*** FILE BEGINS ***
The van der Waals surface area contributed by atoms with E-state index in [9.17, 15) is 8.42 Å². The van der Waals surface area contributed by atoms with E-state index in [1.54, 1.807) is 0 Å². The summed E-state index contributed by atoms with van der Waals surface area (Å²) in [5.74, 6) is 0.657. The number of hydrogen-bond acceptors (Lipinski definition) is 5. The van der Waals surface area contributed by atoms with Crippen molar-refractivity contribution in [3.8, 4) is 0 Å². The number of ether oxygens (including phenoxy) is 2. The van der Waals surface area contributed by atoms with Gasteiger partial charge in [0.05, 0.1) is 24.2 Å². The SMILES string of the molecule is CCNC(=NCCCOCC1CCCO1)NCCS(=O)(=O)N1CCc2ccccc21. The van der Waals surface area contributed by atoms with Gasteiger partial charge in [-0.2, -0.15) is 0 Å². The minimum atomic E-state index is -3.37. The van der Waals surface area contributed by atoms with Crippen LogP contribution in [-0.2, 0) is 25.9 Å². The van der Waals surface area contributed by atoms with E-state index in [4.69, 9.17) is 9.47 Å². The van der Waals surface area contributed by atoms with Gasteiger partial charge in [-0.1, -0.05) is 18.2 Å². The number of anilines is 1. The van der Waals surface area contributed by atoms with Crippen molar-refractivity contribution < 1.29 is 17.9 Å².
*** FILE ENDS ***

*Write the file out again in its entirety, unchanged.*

The van der Waals surface area contributed by atoms with E-state index in [9.17, 15) is 8.42 Å². The van der Waals surface area contributed by atoms with E-state index in [1.54, 1.807) is 0 Å². The summed E-state index contributed by atoms with van der Waals surface area (Å²) in [5.74, 6) is 0.657. The number of hydrogen-bond acceptors (Lipinski definition) is 5. The van der Waals surface area contributed by atoms with Crippen molar-refractivity contribution in [3.8, 4) is 0 Å². The number of ether oxygens (including phenoxy) is 2. The van der Waals surface area contributed by atoms with Gasteiger partial charge in [0.05, 0.1) is 24.2 Å². The SMILES string of the molecule is CCNC(=NCCCOCC1CCCO1)NCCS(=O)(=O)N1CCc2ccccc21. The van der Waals surface area contributed by atoms with Gasteiger partial charge in [-0.2, -0.15) is 0 Å². The minimum atomic E-state index is -3.37. The van der Waals surface area contributed by atoms with Crippen LogP contribution in [-0.2, 0) is 25.9 Å². The van der Waals surface area contributed by atoms with E-state index in [4.69, 9.17) is 9.47 Å². The van der Waals surface area contributed by atoms with Gasteiger partial charge in [-0.1, -0.05) is 18.2 Å². The number of anilines is 1. The van der Waals surface area contributed by atoms with Crippen molar-refractivity contribution < 1.29 is 17.9 Å².